As associates and family members of Zhou Yongkang are being detained and questioned in an expanding corruption probe, many assume that Zhou himself is the ultimate target. For the BBC, Carrie Gracie visits Zhou’s hometown and looks at why Xi Jinping has chosen to target one of the most powerful and feared men in China, who has access to huge amounts of information about the secret dealings of government officials, including Xi himself:
“Three reasons,” says political analyst Deng Yuwen.
[…] “The first reason for taking on this tiger, is to consolidate power and gain respect.
“The second is to push forward reform. There are lots of powerful people in government whose wealth is not clean, and they all have a vested interest in the status quo.
“If you want to reform the economy now, you have to find a place to break through their lines. Zhou Yongkang is that place.
“The third reason is to improve the image of the Communist Party.” [Source]
Gracie’s report includes an infographic on Zhou’s spheres of influence.
As Gracie points out, while domestic and foreign media are reporting on investigations into his associates, Zhou’s name has not been mentioned in the official media nor has he been seen in public in months, adding to the intrigue. At the South China Morning Post, Wang Xiangwei argues that the delay in handling his case may have to do with internal disagreement within the Party:
So what is going on? Some analysts say the leadership is proceeding cautiously, weighing all the implications, given the deep embarrassment and implication to its legitimacy that a public acknowledgment of Zhou’s case would cause. The announcement would require very delicate wording, and that may partly explain the delay.
Over the past few weeks, however, there are credible suggestions the delay appears to be largely caused by a difference of opinion within the party hierarchy over how to proceed with Zhou once preliminary findings of the internal investigation were available. These findings might indicate Zhou is implicit in abuse of power and helping close associates and family members illegally accumulate wealth, all while living a “decadent life”. But anti-graft investigators might not have found enough solid evidence to link Zhou directly to bribery and other illegal activities.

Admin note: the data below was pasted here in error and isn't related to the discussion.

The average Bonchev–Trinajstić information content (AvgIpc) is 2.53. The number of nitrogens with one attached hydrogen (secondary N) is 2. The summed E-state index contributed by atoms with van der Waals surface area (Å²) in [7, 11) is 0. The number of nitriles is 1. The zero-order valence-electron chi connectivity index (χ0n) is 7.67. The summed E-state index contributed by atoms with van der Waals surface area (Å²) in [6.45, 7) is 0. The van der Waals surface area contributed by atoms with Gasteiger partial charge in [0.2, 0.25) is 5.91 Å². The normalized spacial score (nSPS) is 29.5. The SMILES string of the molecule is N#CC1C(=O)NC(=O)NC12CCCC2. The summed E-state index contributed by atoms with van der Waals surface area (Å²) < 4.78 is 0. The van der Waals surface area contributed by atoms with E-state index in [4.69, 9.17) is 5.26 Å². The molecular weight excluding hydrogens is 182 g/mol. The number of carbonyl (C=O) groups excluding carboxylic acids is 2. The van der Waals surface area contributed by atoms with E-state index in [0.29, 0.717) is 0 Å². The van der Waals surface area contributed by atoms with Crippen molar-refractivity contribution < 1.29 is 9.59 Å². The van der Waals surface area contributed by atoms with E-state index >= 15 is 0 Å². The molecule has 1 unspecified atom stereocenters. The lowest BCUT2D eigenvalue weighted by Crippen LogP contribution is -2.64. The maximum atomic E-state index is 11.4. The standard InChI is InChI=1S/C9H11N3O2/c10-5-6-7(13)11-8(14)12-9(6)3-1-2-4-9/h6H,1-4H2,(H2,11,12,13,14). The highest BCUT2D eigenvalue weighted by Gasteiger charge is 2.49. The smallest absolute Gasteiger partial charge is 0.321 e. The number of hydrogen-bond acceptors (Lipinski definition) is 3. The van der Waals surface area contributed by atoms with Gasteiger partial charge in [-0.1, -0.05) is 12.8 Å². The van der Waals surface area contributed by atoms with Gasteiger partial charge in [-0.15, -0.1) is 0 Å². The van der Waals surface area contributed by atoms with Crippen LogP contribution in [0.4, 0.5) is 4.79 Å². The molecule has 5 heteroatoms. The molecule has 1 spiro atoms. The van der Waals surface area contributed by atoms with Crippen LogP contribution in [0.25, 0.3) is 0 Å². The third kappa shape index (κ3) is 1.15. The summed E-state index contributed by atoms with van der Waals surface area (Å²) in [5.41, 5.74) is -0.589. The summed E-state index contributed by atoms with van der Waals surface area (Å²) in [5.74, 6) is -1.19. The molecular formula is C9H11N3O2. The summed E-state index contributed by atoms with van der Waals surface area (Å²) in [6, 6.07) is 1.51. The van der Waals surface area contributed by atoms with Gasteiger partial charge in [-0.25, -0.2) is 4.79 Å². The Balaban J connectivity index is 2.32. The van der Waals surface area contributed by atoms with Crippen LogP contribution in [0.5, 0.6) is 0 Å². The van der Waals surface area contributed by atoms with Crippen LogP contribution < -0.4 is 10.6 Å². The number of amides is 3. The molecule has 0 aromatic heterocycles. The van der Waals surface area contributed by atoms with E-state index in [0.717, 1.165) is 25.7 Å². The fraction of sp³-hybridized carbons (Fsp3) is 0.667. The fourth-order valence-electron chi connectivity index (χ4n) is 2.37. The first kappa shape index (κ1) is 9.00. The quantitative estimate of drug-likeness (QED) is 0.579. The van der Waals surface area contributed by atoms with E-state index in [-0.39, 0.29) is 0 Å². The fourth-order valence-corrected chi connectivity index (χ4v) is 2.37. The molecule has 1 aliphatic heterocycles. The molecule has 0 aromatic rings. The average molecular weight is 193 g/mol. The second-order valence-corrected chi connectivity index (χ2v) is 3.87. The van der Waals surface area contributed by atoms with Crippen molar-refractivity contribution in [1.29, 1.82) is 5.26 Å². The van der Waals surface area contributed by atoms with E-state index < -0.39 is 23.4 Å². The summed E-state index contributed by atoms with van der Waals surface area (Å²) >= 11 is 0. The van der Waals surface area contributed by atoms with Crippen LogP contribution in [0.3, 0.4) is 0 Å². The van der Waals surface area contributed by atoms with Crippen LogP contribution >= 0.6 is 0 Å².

There are suggestions he has refused to confess to breaking the law. Zhou appears to have learned from the case against Bo Xilai , a former rising star within the party and widely believed to have been a key political ally. Bo was jailed for life in September on charges of corruption and abuse of power, but during his trial, he insisted he was coerced into confessing.
Some officials are believed to have lobbied that Zhou be treated with leniency, taking as precedent the case against Cheng Weigao, the former party chief of Hebei province. In 2003, Cheng was expelled from the party for using his position to allow his wife and his son to engage in corruption, and over the illegal activities of two former secretaries, including Li Zhen, who was later executed. [Source]